Arusha, 10 October 2007 (FH) - The executive committee of the National Republican Movement for Democracy and Development (MRND), the former single party, would have sanctioned violence and massacres committed by the Interahamwe militiamen in the 1990's, stated a witness Wednesday before the International Criminal Tribunal for Rwanda (ICTR).   

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The protected witness "AWD" was called by the prosecutor in the Karemera et al. trial, which involves three former leaders of the MRND. Edouard Karemera was second vice president of the MRND and Minister of the Interior in the interim government in place during the Tutsi genocide of 1994. He is on trial alongside Mathieu Ngirumpatse and Joseph Nzirorera, respectively president and secretary-general of the MRND in 1994.

With Ferdinand Kabagema, deceased, they formed the executive committee of the MRND, the directing body of the party. Former ambassador of Rwanda in Switzerland, Kabagema was first vice president.
"It is the executive committee of the MRND which controlled the activities of the Interahamwe", the witness declared, indicating that he was a member of the party. The Interahamwe militiamen are regarded as the executioners of the 1994 genocide.
The witness affirmed to have drawn the attention of Ngirumpatse to the assassinations and lootings which the Interahamwe were committing in Kigali between 1993 and 1994. Ngirumpatse would have answered to him that he did not have the right to interfere.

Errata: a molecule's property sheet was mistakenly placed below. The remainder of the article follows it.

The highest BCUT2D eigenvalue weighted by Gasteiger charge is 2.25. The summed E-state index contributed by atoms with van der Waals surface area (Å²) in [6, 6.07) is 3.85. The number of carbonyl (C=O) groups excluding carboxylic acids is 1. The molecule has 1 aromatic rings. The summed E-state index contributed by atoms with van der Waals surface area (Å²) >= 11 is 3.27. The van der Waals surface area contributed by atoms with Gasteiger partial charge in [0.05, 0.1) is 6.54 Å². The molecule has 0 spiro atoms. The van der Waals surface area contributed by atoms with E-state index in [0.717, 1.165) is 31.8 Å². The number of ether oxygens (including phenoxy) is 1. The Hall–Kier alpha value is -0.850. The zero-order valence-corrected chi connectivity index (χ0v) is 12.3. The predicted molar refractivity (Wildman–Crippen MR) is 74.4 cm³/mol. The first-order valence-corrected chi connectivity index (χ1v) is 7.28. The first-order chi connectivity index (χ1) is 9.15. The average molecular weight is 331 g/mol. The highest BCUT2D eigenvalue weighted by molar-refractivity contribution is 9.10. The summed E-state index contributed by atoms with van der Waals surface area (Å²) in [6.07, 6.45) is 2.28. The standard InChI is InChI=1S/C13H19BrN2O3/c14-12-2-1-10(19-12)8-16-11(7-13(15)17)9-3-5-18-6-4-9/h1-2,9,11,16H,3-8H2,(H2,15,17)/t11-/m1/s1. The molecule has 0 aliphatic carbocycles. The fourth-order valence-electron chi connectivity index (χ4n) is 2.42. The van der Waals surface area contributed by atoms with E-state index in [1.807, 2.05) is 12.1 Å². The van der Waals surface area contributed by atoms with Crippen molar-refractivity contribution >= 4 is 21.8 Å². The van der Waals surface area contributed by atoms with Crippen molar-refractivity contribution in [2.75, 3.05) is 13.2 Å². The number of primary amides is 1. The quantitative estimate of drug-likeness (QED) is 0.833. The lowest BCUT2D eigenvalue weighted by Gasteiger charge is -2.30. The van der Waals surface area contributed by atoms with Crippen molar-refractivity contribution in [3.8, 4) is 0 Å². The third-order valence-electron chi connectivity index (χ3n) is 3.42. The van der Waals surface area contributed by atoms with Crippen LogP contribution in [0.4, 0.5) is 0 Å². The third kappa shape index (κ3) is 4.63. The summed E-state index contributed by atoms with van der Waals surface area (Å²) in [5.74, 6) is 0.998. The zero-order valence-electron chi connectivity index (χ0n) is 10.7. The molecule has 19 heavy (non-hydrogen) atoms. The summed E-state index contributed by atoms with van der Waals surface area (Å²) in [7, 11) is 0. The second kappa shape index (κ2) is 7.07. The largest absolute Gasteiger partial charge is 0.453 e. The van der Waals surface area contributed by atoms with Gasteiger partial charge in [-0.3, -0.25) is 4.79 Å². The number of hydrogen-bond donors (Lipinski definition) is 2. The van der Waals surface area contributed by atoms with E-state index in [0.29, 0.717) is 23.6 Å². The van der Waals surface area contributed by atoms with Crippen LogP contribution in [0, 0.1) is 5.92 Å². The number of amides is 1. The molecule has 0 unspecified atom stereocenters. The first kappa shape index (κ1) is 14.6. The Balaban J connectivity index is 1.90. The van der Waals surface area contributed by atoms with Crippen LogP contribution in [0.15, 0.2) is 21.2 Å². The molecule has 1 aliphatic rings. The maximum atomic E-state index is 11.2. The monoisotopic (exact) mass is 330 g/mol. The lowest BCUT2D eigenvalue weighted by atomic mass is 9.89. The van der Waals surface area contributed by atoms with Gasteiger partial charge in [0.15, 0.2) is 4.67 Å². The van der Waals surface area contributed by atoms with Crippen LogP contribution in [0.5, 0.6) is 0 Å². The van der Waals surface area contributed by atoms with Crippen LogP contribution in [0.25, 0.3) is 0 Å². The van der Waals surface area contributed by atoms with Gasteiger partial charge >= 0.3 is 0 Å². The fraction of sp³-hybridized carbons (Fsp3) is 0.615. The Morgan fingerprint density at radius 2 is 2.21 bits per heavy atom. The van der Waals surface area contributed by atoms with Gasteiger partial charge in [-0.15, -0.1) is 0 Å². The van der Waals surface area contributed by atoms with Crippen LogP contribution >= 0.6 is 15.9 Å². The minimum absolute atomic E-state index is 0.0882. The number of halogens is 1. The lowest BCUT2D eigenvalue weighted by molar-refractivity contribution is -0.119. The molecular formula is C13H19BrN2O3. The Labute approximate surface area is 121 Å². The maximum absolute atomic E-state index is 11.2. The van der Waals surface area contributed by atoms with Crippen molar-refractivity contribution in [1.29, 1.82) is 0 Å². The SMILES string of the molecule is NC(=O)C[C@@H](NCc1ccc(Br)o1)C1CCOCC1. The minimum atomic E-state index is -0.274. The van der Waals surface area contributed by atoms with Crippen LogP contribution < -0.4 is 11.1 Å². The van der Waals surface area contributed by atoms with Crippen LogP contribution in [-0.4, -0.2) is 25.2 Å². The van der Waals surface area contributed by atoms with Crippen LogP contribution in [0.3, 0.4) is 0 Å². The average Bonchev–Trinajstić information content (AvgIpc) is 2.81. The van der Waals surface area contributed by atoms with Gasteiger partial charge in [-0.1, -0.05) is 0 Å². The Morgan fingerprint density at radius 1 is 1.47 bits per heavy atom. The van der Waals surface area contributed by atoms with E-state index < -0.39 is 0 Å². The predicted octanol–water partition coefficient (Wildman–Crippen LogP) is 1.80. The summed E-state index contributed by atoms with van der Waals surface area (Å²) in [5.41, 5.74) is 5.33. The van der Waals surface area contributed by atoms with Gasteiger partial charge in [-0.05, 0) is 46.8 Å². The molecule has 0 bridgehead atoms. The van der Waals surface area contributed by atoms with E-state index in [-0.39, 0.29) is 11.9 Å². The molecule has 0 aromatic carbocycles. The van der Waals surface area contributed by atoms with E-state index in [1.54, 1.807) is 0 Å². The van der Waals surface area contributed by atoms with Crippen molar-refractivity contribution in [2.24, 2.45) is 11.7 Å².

AWD reported that at a given time, Ngirumpatse would have informed him of the project to create "safe zones" in the neighbourhoods, which would be controlled by the Interahamwe who had received military training.
"It was a question of joining the forces to exterminate all Tutsis who had family in Kigali without difficulty", he underlined.
The witness pled that Karemera would have attended this interview which would have taken place in the residence of Ngirumpatse.
AWD also accused Ngirumpatse of having presided a meeting of his party in Kigali in January 1994 during which Interahamwe militiamen would have sung that they were going to exterminate Tutsis.
The cross-examination of the witness, which announces itself to be interesting, was deferred to 22 October.
The defence had denounced the late transfer of documents by the prosecutor, suggesting that it was a lack of respect towards the chamber.
"Tolerance has opened all possibilities to him", complained Chantal Hounkpatin (France), the main counsel of Ngirumpatse.
This trial began on 19 September 2005. The prosecutor should rest his case in March 2008.
© Hirondelle News Agency